In a spectacular last-lap accident, Edwards' car sailed upside-down into the frontstretch fence, which bowed but held, before the battered vehicle returned to the track. Blake Bobbitt, one of seven injured by debris, remained hospitalized Monday with a broken jaw.
"One of our primary goals over the years is to build a retaining fence that keeps the cars and parts and pieces out of the spectator areas. Nothing is bullet proof," NASCAR spokesman Jim Hunter said Monday. "The retaining fence did what it's supposed to do. There was some debris that went into the grandstand, that fortunately did not invoke serious injury. If there is something we come up with as we analyze this accident ... we'll make it as safe as we humanly can."
The frightening ending marred what was easily NASCAR's best race of the season. There were 57 lead changes among 25 different drivers, and a nail-biting last-lap charge from Edwards and Brad Keselowski, who teamed together to run down Ryan Newman and Dale Earnhardt Jr.
NASCAR vice president Robin Pemberton acknowledged the fine line between creating exciting racing and keeping the competitors safe.
"It's tough to balance out," he said. "Our series is 22 different race tracks ... with speeds from 100 mph to well over 200 mph, and not every driver likes every race track that we run on. That's part of our season and that's part of what makes it work."
NASCAR had no immediate solutions as to how to prevent future similar accidents but will evaluate the fence height surrounding the race track and beef up its policing of aggressive driving and blocking, when one car deliberately moves into the path of a competing car trying to pass it.
On the final lap of Sunday's race, Edwards tried to block eventual race-winner Keselowski's pass as they hurtled down the frontstretch at nearly 200 mph. Edwards slid low when Keselowski dipped underneath him, and the block caused Keselowski to hook the left rear of Edwards' car, sending it spinning into the path of Newman.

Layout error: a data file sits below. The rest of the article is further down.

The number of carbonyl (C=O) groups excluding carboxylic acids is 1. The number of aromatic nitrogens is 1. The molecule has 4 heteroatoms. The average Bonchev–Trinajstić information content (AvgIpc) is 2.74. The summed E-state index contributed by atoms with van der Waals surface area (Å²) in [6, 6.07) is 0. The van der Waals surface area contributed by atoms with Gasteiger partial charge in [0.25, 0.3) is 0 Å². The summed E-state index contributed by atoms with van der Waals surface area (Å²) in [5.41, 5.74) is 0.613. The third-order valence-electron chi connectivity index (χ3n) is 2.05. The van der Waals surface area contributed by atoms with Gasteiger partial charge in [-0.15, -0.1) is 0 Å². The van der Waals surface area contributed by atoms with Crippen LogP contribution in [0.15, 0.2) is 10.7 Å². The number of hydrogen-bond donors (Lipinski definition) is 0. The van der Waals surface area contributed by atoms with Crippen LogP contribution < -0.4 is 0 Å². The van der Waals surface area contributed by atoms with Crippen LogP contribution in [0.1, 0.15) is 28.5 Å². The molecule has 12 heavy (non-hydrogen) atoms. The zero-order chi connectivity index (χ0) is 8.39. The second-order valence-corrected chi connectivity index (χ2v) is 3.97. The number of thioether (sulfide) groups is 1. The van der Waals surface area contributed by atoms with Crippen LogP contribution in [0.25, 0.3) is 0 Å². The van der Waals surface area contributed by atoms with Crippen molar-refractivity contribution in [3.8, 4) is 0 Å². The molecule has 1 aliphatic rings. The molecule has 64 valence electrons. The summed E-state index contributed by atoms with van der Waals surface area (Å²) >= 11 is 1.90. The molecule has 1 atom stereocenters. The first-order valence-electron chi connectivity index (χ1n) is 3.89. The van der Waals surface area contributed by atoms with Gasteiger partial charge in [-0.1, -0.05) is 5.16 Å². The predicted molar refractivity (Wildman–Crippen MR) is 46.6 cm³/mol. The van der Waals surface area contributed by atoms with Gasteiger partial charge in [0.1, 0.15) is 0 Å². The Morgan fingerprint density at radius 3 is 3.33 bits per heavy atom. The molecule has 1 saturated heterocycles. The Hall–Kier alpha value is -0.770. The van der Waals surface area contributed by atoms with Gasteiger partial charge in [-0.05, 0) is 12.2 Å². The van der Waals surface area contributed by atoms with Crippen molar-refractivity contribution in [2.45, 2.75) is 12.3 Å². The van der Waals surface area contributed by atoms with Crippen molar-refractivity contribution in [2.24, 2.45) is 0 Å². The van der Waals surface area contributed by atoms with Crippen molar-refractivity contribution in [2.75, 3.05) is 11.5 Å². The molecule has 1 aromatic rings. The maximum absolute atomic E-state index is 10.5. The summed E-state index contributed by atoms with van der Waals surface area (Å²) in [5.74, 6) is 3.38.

Newman then hit Edwards' car, causing it to fly off the track and into the safety fence. Edwards emerged from the fiery wreckage unscathed, and jogged across the finish line.
"Quite frankly, these situations that come up from time to time are a one-off -- you don't necessarily foresee (them) and they are hard to recreate," Pemberton said.
The accident renewed scrutiny of restrictor-plate racing, which produces thrilling racing but carries inherent risk.
The horsepower-sapping restrictor plates are used at Daytona and Talladega -- NASCAR's two fastest -- to combat the high speeds. A square aluminum plate is installed in each car to limit its engine's power, slowing the car by reducing the amount of air that flows into the carburetor. As a result, the cars all run the same speed, and the field is typically bunched tightly together. One wrong move by a driver can cause a massive accident.
There were three spectacular crashes Sunday: A 13-car wreck seven laps into the race; a 10-car accident with nine laps to go; and Edwards' airborne flight into the fence on the final lap.
Most of the drivers were highly critical of the racing afterward, particularly because so much is out of their control and so many cars end up in a scrap heap.
Edwards, grateful the fence held, warned that restrictor-plate racing can kill someone.
"I don't know if I could live with myself if I ended up in the grandstands," Edwards said. "We'll race like this until we kill somebody, then (NASCAR) will change it."
Even Earnhardt, who's been very successful at Daytona and Talladega, expressed concern that the fascination in the danger at those two tracks had allowed the racing to go too far.
His father, the late Dale Earnhardt, was killed on the last lap of the 2001 Daytona 500 in an accident created partly because the elder Earnhardt was blocking.
"For years, we've had wrecks like this every time we've come to Talladega. Ever since the plate got here. And for years it was celebrated," Earnhardt Jr. said. "The media celebrated it, the networks celebrated it, calling it 'The Big One,' just trying to attract attention.
"So there's a responsibility with the media and the networks and the sanctioning body itself to come to their senses a little bit."
But racing has always been frightening.
In 1987, Bobby Allison, too, went airborne while running over 200 mph, colliding into the steel-cable fence and scattering debris into the crowd at Talladega. That scary crash led to the use of restrictor plates.
But Allison said Monday that Edwards was overstating the danger of plate racing but acknowledged those scary thrills are what draws fans to one of NASCAR's most popular tracks.
"Part of the attraction of Talladega is the potential for danger," Allison said.